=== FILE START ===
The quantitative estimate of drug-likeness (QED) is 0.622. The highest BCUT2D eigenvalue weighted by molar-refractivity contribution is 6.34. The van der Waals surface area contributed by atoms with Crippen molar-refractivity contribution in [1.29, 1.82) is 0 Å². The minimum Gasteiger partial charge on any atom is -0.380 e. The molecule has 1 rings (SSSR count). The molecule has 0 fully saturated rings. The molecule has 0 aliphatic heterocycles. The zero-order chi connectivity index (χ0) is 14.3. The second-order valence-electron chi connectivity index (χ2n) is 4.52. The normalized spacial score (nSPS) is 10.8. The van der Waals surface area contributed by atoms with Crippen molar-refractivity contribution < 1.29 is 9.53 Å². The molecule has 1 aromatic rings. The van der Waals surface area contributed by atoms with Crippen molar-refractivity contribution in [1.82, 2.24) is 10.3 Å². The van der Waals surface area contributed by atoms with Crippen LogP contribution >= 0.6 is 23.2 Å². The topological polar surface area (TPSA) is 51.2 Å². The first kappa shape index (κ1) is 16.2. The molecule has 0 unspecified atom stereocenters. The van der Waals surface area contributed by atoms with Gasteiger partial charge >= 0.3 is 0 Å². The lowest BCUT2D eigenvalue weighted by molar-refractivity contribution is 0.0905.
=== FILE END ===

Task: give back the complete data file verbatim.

The quantitative estimate of drug-likeness (QED) is 0.622. The highest BCUT2D eigenvalue weighted by molar-refractivity contribution is 6.34. The van der Waals surface area contributed by atoms with Crippen molar-refractivity contribution in [1.29, 1.82) is 0 Å². The minimum Gasteiger partial charge on any atom is -0.380 e. The molecule has 1 rings (SSSR count). The molecule has 0 fully saturated rings. The molecule has 0 aliphatic heterocycles. The zero-order chi connectivity index (χ0) is 14.3. The second-order valence-electron chi connectivity index (χ2n) is 4.52. The normalized spacial score (nSPS) is 10.8. The van der Waals surface area contributed by atoms with Crippen molar-refractivity contribution < 1.29 is 9.53 Å². The molecule has 1 aromatic rings. The van der Waals surface area contributed by atoms with Crippen molar-refractivity contribution in [1.82, 2.24) is 10.3 Å². The van der Waals surface area contributed by atoms with Crippen LogP contribution >= 0.6 is 23.2 Å². The topological polar surface area (TPSA) is 51.2 Å². The first kappa shape index (κ1) is 16.2. The molecule has 0 unspecified atom stereocenters. The van der Waals surface area contributed by atoms with Gasteiger partial charge >= 0.3 is 0 Å². The lowest BCUT2D eigenvalue weighted by molar-refractivity contribution is 0.0905.